Aerial photography, the practice of taking photographs of the ground from an elevated position has been in use since the 1850’s. At this time balloons were used to lift the photographer into the air from where the photographs could be taken. The first photograph taken of an archaeological site was of Stonehenge in 1906, taken from a balloon. It was during the First World War with the rise of the airplane, when the value of aerial photography came to prominence, as it was recognised as an invaluable means by which to map the opposing sides trenches and positions. The same was true for the Second World War when reconnaisance flights were conducted by both the allied and axis forces and the photographs used in the planning of invasions, bombing and other military campaigns. In the years after the Second World War these photographs and others taken by archaeologists and civilians alike were used to map and interpret the landscapes past as they offered a detailed perspective of the landscape, revealed earthworks not visible at ground level or displayed sites which had been lost through agriculture, construction or military actions.
Since the late 1800′s, kites have been employed as a means to lift cameras into the air and photograph the landscape below and kites as well as planes were used as a means to photograph enemy positions during the First World War. It offers a cost-effective means of photographing the landscape and specific targeted sites in great detail. While it does have it’s disadvantages (e.g. weather reliant, tree cover, power cables), there is little cost and time involved in getting the camera airborne so it can be used almost at any time, weather dependent and does not suffer the same restraints as commissioning a plane flight or using a UAV. This project makes use of this system in order to better understand the layout of the many sites across the projects study area and was supplied in full by Dr. John Wells of the West Lothian Archaeological Trust in Scotland (http://westlothianarchaeology.org.uk/).
“In 2012, terminally ill Trust and Group co-founder, Rosie Wells, asked for some of her money to be set aside for funding a pilot project to investigate and introduce cheap, simple, low-level aerial photography techniques to children and students. Therefore, as part of our activities, we donate kite aerial photography starter and standard kits to a range of groups and individuals. This pilot project is partly to establish a reliable system for working with children and to encourage the progression to more interesting techniques, such as working in the near infra-red.” (Extract from website)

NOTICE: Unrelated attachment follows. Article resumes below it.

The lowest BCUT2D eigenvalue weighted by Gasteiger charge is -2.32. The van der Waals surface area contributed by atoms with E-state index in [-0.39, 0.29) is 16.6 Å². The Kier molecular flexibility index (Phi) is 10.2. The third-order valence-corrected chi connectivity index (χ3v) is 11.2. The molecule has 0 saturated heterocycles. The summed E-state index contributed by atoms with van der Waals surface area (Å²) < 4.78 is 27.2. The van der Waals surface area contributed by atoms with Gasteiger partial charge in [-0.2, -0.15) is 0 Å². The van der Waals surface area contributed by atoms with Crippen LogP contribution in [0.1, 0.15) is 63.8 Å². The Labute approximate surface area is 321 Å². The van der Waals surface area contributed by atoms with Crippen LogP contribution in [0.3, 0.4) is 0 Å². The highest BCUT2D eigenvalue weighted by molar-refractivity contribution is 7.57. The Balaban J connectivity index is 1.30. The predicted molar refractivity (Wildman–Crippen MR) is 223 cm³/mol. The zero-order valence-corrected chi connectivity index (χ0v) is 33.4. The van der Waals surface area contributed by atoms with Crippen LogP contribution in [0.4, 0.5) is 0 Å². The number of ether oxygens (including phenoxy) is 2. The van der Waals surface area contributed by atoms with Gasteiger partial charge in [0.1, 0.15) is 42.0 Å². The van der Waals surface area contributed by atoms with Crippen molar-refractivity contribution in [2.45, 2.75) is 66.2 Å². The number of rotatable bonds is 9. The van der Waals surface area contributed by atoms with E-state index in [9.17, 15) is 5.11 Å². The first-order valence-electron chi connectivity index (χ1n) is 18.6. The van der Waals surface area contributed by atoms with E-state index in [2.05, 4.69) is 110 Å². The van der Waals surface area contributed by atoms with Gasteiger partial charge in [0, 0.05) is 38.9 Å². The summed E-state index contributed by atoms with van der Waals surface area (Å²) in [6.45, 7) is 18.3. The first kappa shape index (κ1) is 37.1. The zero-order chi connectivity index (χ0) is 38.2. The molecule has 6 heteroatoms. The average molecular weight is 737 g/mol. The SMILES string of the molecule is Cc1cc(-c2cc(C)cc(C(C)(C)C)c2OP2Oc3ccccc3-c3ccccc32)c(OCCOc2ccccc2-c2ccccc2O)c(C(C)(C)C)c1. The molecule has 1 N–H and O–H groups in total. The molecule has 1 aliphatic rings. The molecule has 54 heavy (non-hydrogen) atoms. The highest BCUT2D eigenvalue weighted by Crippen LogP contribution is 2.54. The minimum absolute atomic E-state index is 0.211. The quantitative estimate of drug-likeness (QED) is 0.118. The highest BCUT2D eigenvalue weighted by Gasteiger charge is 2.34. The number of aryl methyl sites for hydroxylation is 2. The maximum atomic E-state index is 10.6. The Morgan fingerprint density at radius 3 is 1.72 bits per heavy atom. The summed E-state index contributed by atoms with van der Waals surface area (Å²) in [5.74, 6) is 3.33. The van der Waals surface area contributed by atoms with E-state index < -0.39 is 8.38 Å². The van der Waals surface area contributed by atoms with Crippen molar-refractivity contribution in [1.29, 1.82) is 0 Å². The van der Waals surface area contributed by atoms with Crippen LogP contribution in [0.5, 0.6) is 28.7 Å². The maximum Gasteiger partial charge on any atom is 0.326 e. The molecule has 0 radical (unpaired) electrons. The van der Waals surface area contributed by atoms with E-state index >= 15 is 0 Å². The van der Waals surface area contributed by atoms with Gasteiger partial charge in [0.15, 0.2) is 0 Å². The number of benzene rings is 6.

As part of this, John donated a complete kit to me to assist in my ongoing research. This includes a HQ Delta kite, line, Pentax camera and picavet rig to attach the camera to the kite line. For this I am eternally grateful!!!
The system operates by releasing the kite and flying it for a few minutes to make sure their are no faults in the kite or line, determine wind movements and to ensure there is continuous lift. The camera sits in a cradle which is attached to the picavet rig. The picavet system, named after Pierre Picavet is a cross which is then attached to the kite line at two points using a single length of string which is threaded through rings on the four cross points and through the two clips on the kite line. The The weight of the camera and the cradle pulling down on the line causes the string to run through the loops and allows the camera to level off as the kite rises and falls on the air currents. The rig allows the angle of the camera to be set so vertical and oblique photographs are an option. The shutter is operated by setting the camera to take a photo every ten seconds. After this it is released and photographs can be taken.
The website of the West Lothian Archaeological Trust is an excellent source on the history, operation and use of kite aerial photography and is well worth a visit.
An alternative means for obtaining those aerial photographs to try out….